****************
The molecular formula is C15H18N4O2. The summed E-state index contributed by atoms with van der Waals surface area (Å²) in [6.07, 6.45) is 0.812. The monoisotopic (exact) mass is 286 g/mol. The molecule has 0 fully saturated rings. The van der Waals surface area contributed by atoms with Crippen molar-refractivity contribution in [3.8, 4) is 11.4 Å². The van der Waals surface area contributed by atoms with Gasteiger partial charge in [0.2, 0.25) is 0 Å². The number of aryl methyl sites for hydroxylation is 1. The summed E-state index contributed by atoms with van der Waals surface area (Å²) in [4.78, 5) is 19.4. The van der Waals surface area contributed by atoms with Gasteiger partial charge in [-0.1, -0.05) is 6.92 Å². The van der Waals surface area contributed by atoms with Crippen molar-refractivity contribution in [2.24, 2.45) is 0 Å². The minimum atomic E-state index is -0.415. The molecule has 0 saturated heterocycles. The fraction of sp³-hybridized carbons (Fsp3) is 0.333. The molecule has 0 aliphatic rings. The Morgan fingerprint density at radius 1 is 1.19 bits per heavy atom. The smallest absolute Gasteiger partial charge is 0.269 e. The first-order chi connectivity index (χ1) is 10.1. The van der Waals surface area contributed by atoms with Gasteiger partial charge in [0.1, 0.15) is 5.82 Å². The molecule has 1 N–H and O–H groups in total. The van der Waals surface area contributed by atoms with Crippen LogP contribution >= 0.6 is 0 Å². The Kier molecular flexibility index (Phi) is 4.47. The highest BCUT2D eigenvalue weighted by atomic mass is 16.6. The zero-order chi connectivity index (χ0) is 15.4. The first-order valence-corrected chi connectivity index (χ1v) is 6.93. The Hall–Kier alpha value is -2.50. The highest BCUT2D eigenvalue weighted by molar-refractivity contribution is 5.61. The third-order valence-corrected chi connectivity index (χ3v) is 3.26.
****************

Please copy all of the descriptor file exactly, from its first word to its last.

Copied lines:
The molecular formula is C15H18N4O2. The summed E-state index contributed by atoms with van der Waals surface area (Å²) in [6.07, 6.45) is 0.812. The monoisotopic (exact) mass is 286 g/mol. The molecule has 0 fully saturated rings. The van der Waals surface area contributed by atoms with Crippen molar-refractivity contribution in [3.8, 4) is 11.4 Å². The van der Waals surface area contributed by atoms with Gasteiger partial charge in [0.2, 0.25) is 0 Å². The number of aryl methyl sites for hydroxylation is 1. The summed E-state index contributed by atoms with van der Waals surface area (Å²) in [4.78, 5) is 19.4. The van der Waals surface area contributed by atoms with Gasteiger partial charge in [-0.1, -0.05) is 6.92 Å². The van der Waals surface area contributed by atoms with Crippen molar-refractivity contribution in [2.24, 2.45) is 0 Å². The minimum atomic E-state index is -0.415. The molecule has 0 saturated heterocycles. The fraction of sp³-hybridized carbons (Fsp3) is 0.333. The molecule has 0 aliphatic rings. The Morgan fingerprint density at radius 1 is 1.19 bits per heavy atom. The smallest absolute Gasteiger partial charge is 0.269 e. The first-order chi connectivity index (χ1) is 10.1. The van der Waals surface area contributed by atoms with Gasteiger partial charge in [0.1, 0.15) is 5.82 Å². The molecule has 1 N–H and O–H groups in total. The van der Waals surface area contributed by atoms with Crippen LogP contribution >= 0.6 is 0 Å². The Kier molecular flexibility index (Phi) is 4.47. The highest BCUT2D eigenvalue weighted by atomic mass is 16.6. The zero-order chi connectivity index (χ0) is 15.4. The first-order valence-corrected chi connectivity index (χ1v) is 6.93. The Hall–Kier alpha value is -2.50. The highest BCUT2D eigenvalue weighted by molar-refractivity contribution is 5.61. The third-order valence-corrected chi connectivity index (χ3v) is 3.26.